14. Corpse Bride

Tim Burton's name carried weight in the stop-motion field for years thanks to his association with both The Nightmare Before Christmas and James and the Giant Peach - but his first attempt at actually directing one of the animated films didn't exactly have the greatest results. Corpse Bride is okay -- featuring some tremendous animation and fun Danny Elfman songs - but there's not much to it. Thankfully, it wouldn't be his last time in the medium.

13. Sleepy Hollow

Filmmakers have been adapting the legend of Sleepy Hollow since the late 19th century (no joke), and in the context of that history, Tim Burton's version is... fine. Of the eight Burton/Johnny Depp collaborations, it sits as fourth best, which is entirely appropriate. It probably won't ever be considered the definitive big screen version of the tale, but it certainly has a nice collection of scares and compelling atmosphere.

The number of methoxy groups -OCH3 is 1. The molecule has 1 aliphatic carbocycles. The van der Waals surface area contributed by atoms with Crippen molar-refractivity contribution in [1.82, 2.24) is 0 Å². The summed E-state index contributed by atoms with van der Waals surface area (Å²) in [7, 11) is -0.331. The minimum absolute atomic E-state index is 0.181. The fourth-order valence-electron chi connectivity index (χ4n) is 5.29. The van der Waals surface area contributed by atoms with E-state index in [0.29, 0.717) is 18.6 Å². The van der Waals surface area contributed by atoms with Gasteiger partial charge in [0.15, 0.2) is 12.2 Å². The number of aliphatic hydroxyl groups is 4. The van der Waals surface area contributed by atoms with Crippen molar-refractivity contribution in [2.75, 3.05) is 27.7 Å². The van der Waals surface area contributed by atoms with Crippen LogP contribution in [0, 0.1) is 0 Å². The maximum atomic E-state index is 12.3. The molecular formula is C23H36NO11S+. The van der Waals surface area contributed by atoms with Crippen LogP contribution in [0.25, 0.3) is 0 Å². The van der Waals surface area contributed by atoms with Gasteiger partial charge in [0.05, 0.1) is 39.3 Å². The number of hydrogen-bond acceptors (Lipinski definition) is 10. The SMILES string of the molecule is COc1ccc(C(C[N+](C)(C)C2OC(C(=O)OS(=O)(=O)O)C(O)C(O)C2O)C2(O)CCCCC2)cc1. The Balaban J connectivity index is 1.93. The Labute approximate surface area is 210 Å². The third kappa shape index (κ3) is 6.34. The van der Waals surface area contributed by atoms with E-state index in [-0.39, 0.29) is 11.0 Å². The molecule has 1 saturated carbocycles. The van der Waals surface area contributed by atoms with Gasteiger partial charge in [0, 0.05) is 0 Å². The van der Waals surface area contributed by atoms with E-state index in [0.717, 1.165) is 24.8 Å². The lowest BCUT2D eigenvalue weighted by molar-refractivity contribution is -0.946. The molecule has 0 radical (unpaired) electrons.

12. Sweeney Todd: The Demon Barber of Fleet Street

Tim Burton would have been better off finding a lead with a better voice than Johnny Depp for his feature version of the musical Sweeney Todd: The Demon Barber of Fleet Street - but the movie basically works because it does a good job keeping to the source material. The director makes full use of the R-rating, constructing some gruesome horror bits in the process, and there's even a solid romance put together as well.

11. Big Eyes

The style of Tim Burton is distinctive to the point that you know it as soon as you see it, but 2014's Big Eyes represents the director at his most restrained. Dialing his bolder eccentricities down in favor of telling the story of another artist with equally instantly recognizable style, the result is a tight drama featuring some really fantastic turns from both Amy Adams and Christoph Waltz.

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